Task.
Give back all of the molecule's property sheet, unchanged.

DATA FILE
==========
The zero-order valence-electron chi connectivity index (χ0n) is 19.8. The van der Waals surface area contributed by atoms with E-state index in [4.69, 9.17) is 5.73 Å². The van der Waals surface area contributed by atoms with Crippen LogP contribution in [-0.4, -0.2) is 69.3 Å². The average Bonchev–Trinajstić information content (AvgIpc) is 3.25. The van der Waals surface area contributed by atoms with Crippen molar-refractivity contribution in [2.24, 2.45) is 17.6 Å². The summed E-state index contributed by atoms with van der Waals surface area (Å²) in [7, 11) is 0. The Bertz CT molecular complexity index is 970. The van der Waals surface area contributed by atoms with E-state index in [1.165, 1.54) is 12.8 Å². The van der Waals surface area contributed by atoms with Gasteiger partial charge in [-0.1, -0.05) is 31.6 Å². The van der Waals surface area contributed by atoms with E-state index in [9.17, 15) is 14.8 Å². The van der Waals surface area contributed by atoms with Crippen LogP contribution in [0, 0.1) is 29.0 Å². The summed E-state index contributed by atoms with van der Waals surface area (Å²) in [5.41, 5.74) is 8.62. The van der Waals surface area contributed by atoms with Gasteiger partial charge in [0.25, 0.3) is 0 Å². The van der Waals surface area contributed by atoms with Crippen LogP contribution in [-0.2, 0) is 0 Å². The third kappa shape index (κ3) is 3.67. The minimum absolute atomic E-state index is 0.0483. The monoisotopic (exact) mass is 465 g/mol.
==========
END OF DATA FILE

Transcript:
The zero-order valence-electron chi connectivity index (χ0n) is 19.8. The van der Waals surface area contributed by atoms with E-state index in [4.69, 9.17) is 5.73 Å². The van der Waals surface area contributed by atoms with Crippen LogP contribution in [-0.4, -0.2) is 69.3 Å². The average Bonchev–Trinajstić information content (AvgIpc) is 3.25. The van der Waals surface area contributed by atoms with Crippen molar-refractivity contribution in [2.24, 2.45) is 17.6 Å². The summed E-state index contributed by atoms with van der Waals surface area (Å²) in [7, 11) is 0. The Bertz CT molecular complexity index is 970. The van der Waals surface area contributed by atoms with E-state index in [1.165, 1.54) is 12.8 Å². The van der Waals surface area contributed by atoms with Gasteiger partial charge in [-0.1, -0.05) is 31.6 Å². The van der Waals surface area contributed by atoms with E-state index in [9.17, 15) is 14.8 Å². The van der Waals surface area contributed by atoms with Crippen LogP contribution in [0, 0.1) is 29.0 Å². The summed E-state index contributed by atoms with van der Waals surface area (Å²) in [5.41, 5.74) is 8.62. The van der Waals surface area contributed by atoms with Gasteiger partial charge in [0.25, 0.3) is 0 Å². The van der Waals surface area contributed by atoms with Crippen LogP contribution in [-0.2, 0) is 0 Å². The third kappa shape index (κ3) is 3.67. The minimum absolute atomic E-state index is 0.0483. The monoisotopic (exact) mass is 465 g/mol.